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A Life 'Not Afraid' in a Hardscrabble Mining Town

The little village of Tallmansville, W. Va., sits alone now. The eye of America's pervasive media has moved on, leaving the families to bury their dead in hillside cemeteries, and the preachers to ask questions for which there are no answers, save perhaps in the Book of Job.

Watching the tragedy unfold, I kept being reminded of Coalwood, the mining town in West Virginia where I grew up. Back then, I thought life in Coalwood was pretty ordinary, even though men died or were horribly maimed in the mine all the time. My grandfather, run over by a careening shuttle car, lost both his legs and lived in pain until the day he died. My father lost an eye to a snapped cable while trying to rescue trapped miners, though he kept on working for fifteen years afterward. He would eventually die of black lung, which is a polite way of saying he suffocated to death, his lungs choked with coal dust.

When I began to write my books about Coalwood, I was surprised to discover, upon reflection, that it wasn't an ordinary place at all. It was a town filled with people who had learned to live in a harsh place by adopting four basic attitudes toward life: We are proud of who we are. We stand up for what we believe. We keep our families together. We trust in God but rely on ourselves. Put together, it allowed them to say and believe: We are not afraid.

My life in Coalwood and present-day Tallmansville is separated by nearly a half century. Yet, I recognized everything about the village I saw on television: the tiny but spotless church sitting proudly on the hill, the old wood-frame houses, and the vast mine. Just as in Coalwood, the people of Tallmansville are strong, resilient and self-effacing. Thank God they are, and that they continue to do the dirty work of coal mining, on which the prosperity of this country depends.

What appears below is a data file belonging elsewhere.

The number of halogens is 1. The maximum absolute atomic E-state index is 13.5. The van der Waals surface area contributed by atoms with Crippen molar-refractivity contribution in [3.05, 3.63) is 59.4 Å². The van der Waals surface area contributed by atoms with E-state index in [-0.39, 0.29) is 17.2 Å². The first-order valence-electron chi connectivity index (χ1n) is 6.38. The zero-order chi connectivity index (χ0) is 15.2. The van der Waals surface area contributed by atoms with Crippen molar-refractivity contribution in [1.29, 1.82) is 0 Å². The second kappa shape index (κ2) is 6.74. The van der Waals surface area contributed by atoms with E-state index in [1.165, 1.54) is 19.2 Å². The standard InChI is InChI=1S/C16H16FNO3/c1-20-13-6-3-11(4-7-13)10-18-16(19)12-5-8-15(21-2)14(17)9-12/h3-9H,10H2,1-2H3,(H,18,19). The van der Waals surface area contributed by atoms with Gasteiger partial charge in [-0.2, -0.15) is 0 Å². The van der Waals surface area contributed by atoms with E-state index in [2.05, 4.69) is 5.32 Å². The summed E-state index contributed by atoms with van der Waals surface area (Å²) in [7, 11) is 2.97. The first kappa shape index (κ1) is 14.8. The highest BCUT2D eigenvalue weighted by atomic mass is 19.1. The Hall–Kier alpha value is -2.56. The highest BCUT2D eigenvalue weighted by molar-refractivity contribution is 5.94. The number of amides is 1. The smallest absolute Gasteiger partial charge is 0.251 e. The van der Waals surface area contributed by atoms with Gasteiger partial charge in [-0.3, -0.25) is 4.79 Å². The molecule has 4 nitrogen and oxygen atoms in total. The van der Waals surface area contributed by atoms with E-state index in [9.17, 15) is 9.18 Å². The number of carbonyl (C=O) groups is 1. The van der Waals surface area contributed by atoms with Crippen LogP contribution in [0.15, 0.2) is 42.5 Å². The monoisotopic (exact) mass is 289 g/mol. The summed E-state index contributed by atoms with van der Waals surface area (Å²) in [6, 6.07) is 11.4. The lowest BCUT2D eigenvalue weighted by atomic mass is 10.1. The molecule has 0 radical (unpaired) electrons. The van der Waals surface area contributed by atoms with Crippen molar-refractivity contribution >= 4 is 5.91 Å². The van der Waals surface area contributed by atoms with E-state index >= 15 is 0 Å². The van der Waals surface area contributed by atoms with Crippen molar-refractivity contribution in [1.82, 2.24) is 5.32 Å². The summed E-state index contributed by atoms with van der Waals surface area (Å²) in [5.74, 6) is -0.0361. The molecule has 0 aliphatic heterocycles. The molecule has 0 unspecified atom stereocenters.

My father use to say if coal died, the country died. He was right. Our economy rests on the back of the coal miner. If we did not have the black diamonds of the mountains to burn, we would lose more than half of the nation's energy reserves. As the price of oil has increased, coal mining in West Virginia has become king once more. Coal miners these days are not pick and shovel types. They operate complex, heavy machinery. They know mine geology and understand intricate ventilation techniques. Their world underground is dynamic, challenging, and difficult. Death stalks them every day. During the television coverage of the Tallmansville mine disaster, the question kept being asked, in one form or another: Why do these men do it? Why do they go into these deep mines?

When I was a boy, one of my favorite places to go was a pine-filled hollow high on the mountain behind our house. It was a place where the industrial song of Coalwood subsided. I would sit on a dead log and listen to nothing except the beating of my own heart and the thoughts racing through my head. One of the things I used to think about was the cold war between my parents, a war that had been fought without cease all the days I had known them.

My mother hated the mine. She saw Dad leave the house every morning and disappear inside it. She argued with him constantly about it, begging him to quit. But he never did, not until he began to spit up blood and his miners refused to let him go inside any more. Sitting there, in my little copse of pine, I couldn't understand why my dad loved the mine so much. Eventually, I went underground and then I knew. He loved the challenge of coal mining. He loved the choreography of the miners at the face, a ballet of heavy machinery. He loved that mining coal defined who he was and it gave him an identity and a source of pride.

This was true for my father in Coalwood long ago. I believe it is true for the miners of Tallmansville today. Fortunately, in times of tragedy, they and their families are still sustained by the old values:

We are proud of who we are. We stand up for what we believe. We keep our families together. We trust in God but rely on ourselves. We are not afraid.

Copyright 2023 NPR. To see more, visit https://www.npr.org.

Homer Hickam